We were less than a month into 2020 when the world, in general, was blindsided by the news of a virus that was, at that stage, still mostly affecting people and communities in South East Asia. Before too long, it became clear that not only were we in a pandemic, but that it was worse than any we had seen before (assuming we didn’t live through the Spanish flu of the late 1910s, anyway).
As things stand, we are now at a point where some countries are scaling down their response to the virus. Lockdown conditions are being relaxed in some nations in Europe and US states. However, all of this is being done in the broad acceptance that we cannot be sure there will not be a second peak and that because this is a novel virus, we don’t know what’s going to happen next. So it is worth looking, at this stage, at a few key questions as we hope to get the upper hand on this illness.
Are we any closer to a vaccine for the virus?
It depends on whom you listen to, but the possibility of a vaccine being ready by this autumn is one that has been dangled tantalizingly in front of us. It would certainly be good news for businesses – picture what Christmas would look like if we’re under quarantine – but any optimism at this point needs to be tempered with some realism. We’re in the very early days as regards a vaccine. One Massachusetts-based lab is reporting encouraging results from early tests, but in a best-case scenario, they would hope to have the vaccine ready by January. That’s still some time away.
How soon can we visit relatives again?
The true answer to this question is that it depends where you live – laws on this differ by state – but the fact is that relatives older than 70 and those who are immunocompromised are under greater threat, and will remain so until a vaccine is found or infection rates fall away from themselves. As the issue of coronavirus in nursing homes demonstrates, major caution is required to keep older friends and family safe – so keep finding innovative ways to stay in contact. It will be worth it when the time comes that we can move more freely.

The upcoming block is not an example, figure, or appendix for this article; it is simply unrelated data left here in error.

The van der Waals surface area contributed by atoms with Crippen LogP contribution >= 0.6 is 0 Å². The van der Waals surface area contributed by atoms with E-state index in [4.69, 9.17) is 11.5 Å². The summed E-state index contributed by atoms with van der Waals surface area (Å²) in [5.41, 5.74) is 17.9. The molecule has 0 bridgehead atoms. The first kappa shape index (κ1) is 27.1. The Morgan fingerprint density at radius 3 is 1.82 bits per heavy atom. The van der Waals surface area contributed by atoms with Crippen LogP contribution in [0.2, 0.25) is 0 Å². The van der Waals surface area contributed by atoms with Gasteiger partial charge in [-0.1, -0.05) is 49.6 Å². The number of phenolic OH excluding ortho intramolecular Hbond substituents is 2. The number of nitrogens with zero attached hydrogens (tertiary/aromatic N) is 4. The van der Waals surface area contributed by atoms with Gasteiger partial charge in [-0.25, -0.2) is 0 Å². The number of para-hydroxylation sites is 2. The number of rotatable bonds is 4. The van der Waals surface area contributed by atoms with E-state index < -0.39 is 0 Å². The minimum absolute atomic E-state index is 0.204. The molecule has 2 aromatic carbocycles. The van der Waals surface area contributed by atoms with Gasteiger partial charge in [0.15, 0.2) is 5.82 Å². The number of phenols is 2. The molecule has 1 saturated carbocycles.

Is it true that children can’t get sick with Covid-19?
No. Not only are there examples of cases worldwide where young children have fallen ill and, tragically, died from the virus, but there is increasing evidence that Covid is linked to a condition known as “Multisystem Inflammatory Syndrome” (MIS) – a painful condition that attacks multiple organs within the body. Children seem to be less likely to contract Covid-19, and less likely to be severely affected, but neither of these facts means they won’t catch it or get sick if they do catch it. It is still vitally important that children observe correct distancing and handwashing protocol – we’re far too early in the timeline to be able to say any different.
At present, we aren’t in the right place to say that Coronavirus is or will soon be defeated. But being vigilant means that we can still enjoy ourselves and have a chance of getting through this together.